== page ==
Author(s): Goadsby PJ, Grosberg BM, Mauskop A, Cady R, Simmons KA
Abstract Share this page
Abstract BACKGROUND: We sought to assess a novel, noninvasive, portable vagal nerve stimulator (nVNS) for acute treatment of migraine. METHODS: Participants with migraine with or without aura were eligible for an open-label, single-arm, multiple-attack study. Up to four migraine attacks were treated with two 90-second doses, at 15-minute intervals delivered to the right cervical branch of the vagus nerve within a six-week time period. Subjects were asked to self-treat at moderate or severe pain, or after 20 minutes of mild pain. RESULTS: Of 30 enrolled patients (25 females, five males, median age 39), two treated no attacks, and one treated aura only, leaving a Full Analysis Set of 27 treating 80 attacks with pain. An adverse event was reported in 13 patients, notably: neck twitching (n = 1), raspy voice (n = 1) and redness at the device site (n = 1). No unanticipated, serious or severe adverse events were reported. The pain-free rate at two hours was four of 19 (21\%) for the first treated attack with a moderate or severe headache at baseline. For all moderate or severe attacks at baseline, the pain-free rate was 12/54 (22\%). CONCLUSIONS: nVNS may be an effective and well-tolerated acute treatment for migraine in certain patients. © International Headache Society 2014 Reprints and permissions: sagepub.co.uk/journalsPermissions.nav.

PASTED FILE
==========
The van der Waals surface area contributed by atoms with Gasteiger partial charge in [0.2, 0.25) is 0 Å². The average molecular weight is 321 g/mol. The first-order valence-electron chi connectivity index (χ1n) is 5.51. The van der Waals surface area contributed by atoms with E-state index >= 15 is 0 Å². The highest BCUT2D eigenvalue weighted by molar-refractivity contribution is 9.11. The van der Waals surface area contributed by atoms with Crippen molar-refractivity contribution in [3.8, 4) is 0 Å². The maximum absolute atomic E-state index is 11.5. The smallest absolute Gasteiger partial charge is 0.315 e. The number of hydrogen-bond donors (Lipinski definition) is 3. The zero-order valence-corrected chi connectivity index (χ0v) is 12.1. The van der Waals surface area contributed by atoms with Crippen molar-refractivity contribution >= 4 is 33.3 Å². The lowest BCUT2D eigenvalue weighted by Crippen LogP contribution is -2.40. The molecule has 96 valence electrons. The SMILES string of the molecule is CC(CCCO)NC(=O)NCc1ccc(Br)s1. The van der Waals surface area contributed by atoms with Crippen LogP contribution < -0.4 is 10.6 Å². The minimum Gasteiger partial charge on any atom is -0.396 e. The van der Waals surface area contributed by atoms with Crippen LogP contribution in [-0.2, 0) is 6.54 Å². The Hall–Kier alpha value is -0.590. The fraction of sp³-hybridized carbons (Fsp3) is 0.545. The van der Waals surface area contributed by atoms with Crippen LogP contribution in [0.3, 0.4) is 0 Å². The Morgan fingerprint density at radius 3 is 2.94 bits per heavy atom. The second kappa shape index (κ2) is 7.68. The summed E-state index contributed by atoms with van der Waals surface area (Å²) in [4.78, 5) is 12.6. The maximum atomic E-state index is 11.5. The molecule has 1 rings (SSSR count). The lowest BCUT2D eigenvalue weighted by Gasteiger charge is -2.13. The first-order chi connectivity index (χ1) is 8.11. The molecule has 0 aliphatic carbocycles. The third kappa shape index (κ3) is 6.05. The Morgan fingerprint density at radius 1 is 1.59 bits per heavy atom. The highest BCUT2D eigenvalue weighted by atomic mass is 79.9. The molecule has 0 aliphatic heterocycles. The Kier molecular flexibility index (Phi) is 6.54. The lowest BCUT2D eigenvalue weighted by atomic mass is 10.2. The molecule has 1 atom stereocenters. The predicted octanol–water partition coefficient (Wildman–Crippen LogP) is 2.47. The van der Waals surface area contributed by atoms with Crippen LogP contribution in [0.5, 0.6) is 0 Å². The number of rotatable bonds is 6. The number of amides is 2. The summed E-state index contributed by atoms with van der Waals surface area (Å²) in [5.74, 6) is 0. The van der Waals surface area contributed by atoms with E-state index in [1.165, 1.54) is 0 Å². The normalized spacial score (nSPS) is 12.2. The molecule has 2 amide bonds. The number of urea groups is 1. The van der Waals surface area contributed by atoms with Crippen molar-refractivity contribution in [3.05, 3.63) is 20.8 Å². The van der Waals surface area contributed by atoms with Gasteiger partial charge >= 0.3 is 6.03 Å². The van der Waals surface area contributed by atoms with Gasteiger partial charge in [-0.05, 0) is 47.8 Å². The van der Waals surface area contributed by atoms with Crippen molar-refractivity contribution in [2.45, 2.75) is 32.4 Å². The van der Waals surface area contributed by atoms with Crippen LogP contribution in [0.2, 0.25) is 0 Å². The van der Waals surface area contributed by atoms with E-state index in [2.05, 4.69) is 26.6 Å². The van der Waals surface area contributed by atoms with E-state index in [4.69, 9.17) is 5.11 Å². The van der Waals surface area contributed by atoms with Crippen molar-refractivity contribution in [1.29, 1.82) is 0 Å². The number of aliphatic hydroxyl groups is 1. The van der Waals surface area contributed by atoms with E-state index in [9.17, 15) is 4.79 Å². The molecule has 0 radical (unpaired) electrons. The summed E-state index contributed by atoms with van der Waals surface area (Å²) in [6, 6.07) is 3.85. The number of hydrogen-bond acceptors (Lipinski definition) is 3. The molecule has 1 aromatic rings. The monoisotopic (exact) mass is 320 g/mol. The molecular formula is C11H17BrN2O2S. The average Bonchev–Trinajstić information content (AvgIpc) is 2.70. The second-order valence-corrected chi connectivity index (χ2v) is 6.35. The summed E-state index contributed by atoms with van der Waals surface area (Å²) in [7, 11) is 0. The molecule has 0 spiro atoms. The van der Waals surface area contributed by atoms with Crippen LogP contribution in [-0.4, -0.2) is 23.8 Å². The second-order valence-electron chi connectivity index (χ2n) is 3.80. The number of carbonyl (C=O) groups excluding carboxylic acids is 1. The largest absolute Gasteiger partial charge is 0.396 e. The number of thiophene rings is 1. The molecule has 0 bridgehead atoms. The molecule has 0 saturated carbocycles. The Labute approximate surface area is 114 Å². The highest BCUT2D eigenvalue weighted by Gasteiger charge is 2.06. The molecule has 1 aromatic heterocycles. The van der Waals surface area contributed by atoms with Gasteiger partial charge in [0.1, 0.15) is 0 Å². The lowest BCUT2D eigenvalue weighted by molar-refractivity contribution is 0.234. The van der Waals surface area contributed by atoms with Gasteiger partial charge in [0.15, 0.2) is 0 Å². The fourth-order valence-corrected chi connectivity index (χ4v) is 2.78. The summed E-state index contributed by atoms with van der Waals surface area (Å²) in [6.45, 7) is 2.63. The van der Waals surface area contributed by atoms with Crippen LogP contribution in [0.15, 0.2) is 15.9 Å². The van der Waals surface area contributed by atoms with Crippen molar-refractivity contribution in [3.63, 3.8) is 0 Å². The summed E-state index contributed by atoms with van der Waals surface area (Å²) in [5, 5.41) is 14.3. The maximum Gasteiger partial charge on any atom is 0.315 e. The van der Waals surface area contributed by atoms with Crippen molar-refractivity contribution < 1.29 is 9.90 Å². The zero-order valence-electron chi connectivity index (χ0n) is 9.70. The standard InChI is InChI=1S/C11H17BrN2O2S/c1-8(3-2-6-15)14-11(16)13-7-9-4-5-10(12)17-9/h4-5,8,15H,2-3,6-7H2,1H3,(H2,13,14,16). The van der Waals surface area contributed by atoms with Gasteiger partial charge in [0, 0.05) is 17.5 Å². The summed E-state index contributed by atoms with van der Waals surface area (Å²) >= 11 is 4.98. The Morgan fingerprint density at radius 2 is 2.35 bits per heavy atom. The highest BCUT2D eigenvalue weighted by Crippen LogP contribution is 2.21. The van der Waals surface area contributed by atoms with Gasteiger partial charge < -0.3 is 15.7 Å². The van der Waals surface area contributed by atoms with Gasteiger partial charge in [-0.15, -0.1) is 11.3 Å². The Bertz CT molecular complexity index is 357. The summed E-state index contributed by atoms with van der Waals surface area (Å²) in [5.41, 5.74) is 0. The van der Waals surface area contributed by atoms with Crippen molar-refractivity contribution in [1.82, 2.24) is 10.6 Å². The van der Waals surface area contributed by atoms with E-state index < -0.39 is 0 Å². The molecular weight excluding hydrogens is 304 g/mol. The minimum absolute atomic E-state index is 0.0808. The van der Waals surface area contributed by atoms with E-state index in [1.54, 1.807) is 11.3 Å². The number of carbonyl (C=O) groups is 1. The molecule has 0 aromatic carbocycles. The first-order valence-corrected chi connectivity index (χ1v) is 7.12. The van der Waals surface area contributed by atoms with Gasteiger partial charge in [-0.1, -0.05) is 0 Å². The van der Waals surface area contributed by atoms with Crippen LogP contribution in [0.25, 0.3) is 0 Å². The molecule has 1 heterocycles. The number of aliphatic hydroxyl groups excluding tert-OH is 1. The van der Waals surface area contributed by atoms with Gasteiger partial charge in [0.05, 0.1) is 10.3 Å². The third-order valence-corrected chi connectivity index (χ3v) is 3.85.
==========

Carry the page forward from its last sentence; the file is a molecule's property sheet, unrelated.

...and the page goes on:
This article was published in Cephalalgia
and referenced in Journal of Pain & Relief